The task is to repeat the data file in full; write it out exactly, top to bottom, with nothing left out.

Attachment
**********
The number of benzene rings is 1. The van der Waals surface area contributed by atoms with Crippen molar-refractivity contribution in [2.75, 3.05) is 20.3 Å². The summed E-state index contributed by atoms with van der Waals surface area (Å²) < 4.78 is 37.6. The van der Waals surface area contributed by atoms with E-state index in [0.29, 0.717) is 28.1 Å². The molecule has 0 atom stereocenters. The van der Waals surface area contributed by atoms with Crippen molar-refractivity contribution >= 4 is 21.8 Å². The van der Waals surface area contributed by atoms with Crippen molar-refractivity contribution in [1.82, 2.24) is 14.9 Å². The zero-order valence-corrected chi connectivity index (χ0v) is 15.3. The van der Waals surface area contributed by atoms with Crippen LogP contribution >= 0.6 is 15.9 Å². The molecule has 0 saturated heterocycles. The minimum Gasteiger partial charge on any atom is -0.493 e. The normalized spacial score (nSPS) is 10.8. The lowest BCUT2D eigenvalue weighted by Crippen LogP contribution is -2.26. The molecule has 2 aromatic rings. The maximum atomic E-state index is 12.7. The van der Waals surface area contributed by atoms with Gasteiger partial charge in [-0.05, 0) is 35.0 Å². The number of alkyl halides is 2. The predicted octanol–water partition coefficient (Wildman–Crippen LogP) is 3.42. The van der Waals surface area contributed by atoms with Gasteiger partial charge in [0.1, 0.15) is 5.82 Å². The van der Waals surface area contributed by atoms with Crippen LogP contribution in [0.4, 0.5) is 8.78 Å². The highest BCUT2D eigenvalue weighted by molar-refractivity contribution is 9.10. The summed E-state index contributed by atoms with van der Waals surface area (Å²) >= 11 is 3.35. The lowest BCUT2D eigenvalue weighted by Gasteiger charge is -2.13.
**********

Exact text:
The number of benzene rings is 1. The van der Waals surface area contributed by atoms with Crippen molar-refractivity contribution in [2.75, 3.05) is 20.3 Å². The summed E-state index contributed by atoms with van der Waals surface area (Å²) < 4.78 is 37.6. The van der Waals surface area contributed by atoms with E-state index in [0.29, 0.717) is 28.1 Å². The molecule has 0 atom stereocenters. The van der Waals surface area contributed by atoms with Crippen molar-refractivity contribution >= 4 is 21.8 Å². The van der Waals surface area contributed by atoms with Crippen molar-refractivity contribution in [1.82, 2.24) is 14.9 Å². The zero-order valence-corrected chi connectivity index (χ0v) is 15.3. The van der Waals surface area contributed by atoms with Crippen LogP contribution >= 0.6 is 15.9 Å². The molecule has 0 saturated heterocycles. The minimum Gasteiger partial charge on any atom is -0.493 e. The normalized spacial score (nSPS) is 10.8. The lowest BCUT2D eigenvalue weighted by Crippen LogP contribution is -2.26. The molecule has 2 aromatic rings. The maximum atomic E-state index is 12.7. The van der Waals surface area contributed by atoms with Gasteiger partial charge in [-0.05, 0) is 35.0 Å². The number of alkyl halides is 2. The predicted octanol–water partition coefficient (Wildman–Crippen LogP) is 3.42. The van der Waals surface area contributed by atoms with Gasteiger partial charge in [0.1, 0.15) is 5.82 Å². The van der Waals surface area contributed by atoms with Crippen LogP contribution in [0.4, 0.5) is 8.78 Å². The highest BCUT2D eigenvalue weighted by molar-refractivity contribution is 9.10. The summed E-state index contributed by atoms with van der Waals surface area (Å²) >= 11 is 3.35. The lowest BCUT2D eigenvalue weighted by Gasteiger charge is -2.13.